Which carbon price would you choose?

Maple Bay – You might have read the report that extreme weather cost Canadians a record $3.2 billion dollars in claims for 2013.

Canada is not on track to meet internal 2020 greenhouse gas emission targets, never mind the international targets.

PM Harper said that longdelayed regulations on the oil and gas sector will be announced “over the next couple of years”.

Do Canadians want costly regulatory mechanisms? Regulatory mechanisms will substantially grow government size and thereby increase taxes. As well, regulatory mechanisms are not market-based. The government will have a lot of leeway to pick winners and losers in the energy sector depending on how the regulatory policies are written.

Another carbon pricing mechanism is cap and trade. It is a free market solution but it will grow government size, too.

As well, the trading component of cap and trade will make prices of commodities dependent on fossil fuels, including food and fuel, more volatile, thus potentially impacting people earning low incomes in a negative way.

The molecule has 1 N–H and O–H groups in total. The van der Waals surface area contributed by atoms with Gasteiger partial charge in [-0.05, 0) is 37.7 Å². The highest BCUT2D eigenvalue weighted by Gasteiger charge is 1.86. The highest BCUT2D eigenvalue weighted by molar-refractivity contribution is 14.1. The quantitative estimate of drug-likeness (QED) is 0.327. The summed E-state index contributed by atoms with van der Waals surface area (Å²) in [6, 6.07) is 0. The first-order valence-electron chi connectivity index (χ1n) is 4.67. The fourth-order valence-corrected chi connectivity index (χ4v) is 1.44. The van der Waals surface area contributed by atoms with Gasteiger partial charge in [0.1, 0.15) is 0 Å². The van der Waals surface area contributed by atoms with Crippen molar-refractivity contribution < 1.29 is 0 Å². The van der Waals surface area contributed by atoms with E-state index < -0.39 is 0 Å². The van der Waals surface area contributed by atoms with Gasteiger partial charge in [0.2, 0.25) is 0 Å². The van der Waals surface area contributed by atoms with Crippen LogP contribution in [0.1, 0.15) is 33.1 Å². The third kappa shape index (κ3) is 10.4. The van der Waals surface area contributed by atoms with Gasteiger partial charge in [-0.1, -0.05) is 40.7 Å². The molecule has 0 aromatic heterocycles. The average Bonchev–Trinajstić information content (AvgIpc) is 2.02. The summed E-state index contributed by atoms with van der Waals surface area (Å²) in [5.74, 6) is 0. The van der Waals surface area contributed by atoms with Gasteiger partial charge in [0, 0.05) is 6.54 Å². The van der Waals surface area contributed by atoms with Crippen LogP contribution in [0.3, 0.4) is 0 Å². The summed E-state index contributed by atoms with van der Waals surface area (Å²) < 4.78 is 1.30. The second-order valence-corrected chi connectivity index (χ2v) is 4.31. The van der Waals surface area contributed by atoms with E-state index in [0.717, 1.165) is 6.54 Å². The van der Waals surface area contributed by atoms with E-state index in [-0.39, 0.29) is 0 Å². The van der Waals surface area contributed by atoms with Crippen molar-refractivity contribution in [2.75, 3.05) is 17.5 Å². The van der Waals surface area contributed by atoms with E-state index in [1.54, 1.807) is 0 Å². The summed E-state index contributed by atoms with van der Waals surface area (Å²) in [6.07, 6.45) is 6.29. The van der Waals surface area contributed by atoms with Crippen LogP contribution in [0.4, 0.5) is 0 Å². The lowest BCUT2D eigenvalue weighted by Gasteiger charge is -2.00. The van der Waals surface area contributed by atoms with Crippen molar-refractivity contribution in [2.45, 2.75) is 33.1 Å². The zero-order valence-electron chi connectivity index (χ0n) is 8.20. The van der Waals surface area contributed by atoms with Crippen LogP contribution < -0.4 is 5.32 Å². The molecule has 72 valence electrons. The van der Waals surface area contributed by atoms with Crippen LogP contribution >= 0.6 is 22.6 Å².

Carbon fee and dividend is an upstream tax and is levied at the well head or mine where fossil fuels are produced, or at the point of entry into our economy via imports.

It is a non-partisan policy, created by citizens for citizens. Carbon fee and dividend is a market-based solution and that means the free market, not Ottawa, will choose the energy companies that will flourish in the 21st century. In comparison to regulation and cap and trade, carbon fee and dividend will barely grow government size. By returning the revenue from carbon fees back to citizens, there will be minimal tax burden on Canadians.

Which carbon price would you choose, Duncan?

Valerie Russell

Maple Bay